Praying in the Victorian Language

To expand on what I wrote in the previous post about the special language used in the meetings; “Thee’s & Thou’s, Thou mayest & Thy Will”.  I recalled hearing about an overseer talking to his staff right before convention and telling them he didn’t want to hear any “You and Your” language from their prayers in the convention.  Oh my!

It’s laughable now from my perspective.  Almost like being in a time warp!  By osmosis we were taught the special prayer language.  Why did we do that? Tradition? Was it more respectful or reverent? God looks at the heart and hears heartfelt prayers; not poetically correct prayers. So many (if not all) of the traditions of the fellowship over the years became doctrine.  Most of them were about what the people could or should do or in this case, say.  So little about what God could or would do;  or has already done.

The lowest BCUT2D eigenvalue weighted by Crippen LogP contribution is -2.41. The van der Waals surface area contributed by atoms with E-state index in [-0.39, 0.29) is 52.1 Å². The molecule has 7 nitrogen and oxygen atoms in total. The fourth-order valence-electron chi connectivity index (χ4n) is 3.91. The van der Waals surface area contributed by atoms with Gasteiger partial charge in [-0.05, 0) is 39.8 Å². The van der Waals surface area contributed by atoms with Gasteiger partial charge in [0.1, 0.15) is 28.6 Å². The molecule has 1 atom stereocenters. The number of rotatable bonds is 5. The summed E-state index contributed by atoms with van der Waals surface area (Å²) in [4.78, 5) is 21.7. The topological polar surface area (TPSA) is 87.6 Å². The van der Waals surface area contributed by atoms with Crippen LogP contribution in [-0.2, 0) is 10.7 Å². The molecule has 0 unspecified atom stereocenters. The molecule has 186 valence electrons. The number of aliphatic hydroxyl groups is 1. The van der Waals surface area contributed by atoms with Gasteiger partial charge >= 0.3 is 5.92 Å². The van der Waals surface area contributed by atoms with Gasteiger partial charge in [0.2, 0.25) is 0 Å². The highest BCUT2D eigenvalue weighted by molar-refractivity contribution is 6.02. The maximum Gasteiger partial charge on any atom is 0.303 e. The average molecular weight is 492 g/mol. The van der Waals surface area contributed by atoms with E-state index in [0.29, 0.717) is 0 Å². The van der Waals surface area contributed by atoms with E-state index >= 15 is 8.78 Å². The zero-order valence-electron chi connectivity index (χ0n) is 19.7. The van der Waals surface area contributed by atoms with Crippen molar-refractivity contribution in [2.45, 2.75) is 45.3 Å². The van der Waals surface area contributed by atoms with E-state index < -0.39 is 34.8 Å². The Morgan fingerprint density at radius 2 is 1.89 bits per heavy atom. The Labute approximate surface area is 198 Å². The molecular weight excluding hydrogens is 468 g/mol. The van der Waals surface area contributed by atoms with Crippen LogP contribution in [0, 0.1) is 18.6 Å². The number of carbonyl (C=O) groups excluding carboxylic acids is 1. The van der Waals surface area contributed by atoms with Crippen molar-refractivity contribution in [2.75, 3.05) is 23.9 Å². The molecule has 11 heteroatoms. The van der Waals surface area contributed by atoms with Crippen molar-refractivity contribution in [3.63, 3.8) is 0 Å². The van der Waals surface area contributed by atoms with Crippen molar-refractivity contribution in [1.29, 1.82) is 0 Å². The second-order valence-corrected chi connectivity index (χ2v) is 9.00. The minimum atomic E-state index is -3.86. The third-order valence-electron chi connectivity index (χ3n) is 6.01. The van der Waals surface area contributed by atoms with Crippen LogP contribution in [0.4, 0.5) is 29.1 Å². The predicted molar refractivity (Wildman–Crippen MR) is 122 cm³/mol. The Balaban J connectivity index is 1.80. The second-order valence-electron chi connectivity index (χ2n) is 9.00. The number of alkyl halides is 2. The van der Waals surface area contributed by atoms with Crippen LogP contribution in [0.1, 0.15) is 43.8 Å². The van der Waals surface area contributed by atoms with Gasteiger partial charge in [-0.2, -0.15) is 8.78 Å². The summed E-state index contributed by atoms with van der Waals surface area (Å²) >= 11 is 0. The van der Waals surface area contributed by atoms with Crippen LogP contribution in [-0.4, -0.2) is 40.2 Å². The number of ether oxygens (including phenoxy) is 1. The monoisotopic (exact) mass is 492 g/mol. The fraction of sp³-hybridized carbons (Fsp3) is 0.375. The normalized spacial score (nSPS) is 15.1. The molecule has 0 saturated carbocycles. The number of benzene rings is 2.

Speaking in the old language certainly does nothing to draw others to the group; just the opposite.  It only makes the group more odd than real.  In fact, listening to other Christians pray was one of the most moving experiences I had in those early days.  They talked to God.  It was real, it was honest, it was heartfelt.  I wanted that.

When I started praying in my real life language, it immediately made a significant difference in my prayer life.  God was suddenly so approachable and so near.  I wanted to talk to Him.  I have a feeling that He was happy about that!


2 thoughts on “Praying in the Victorian Language

  1. Hi, It’s actually praying in Elizabethan English. Not a separate language, and not Victorian. Although I’m sure people know what you mean, the custom, as it exists, is to pray in the English of Shakespeare and the KJV Bible.


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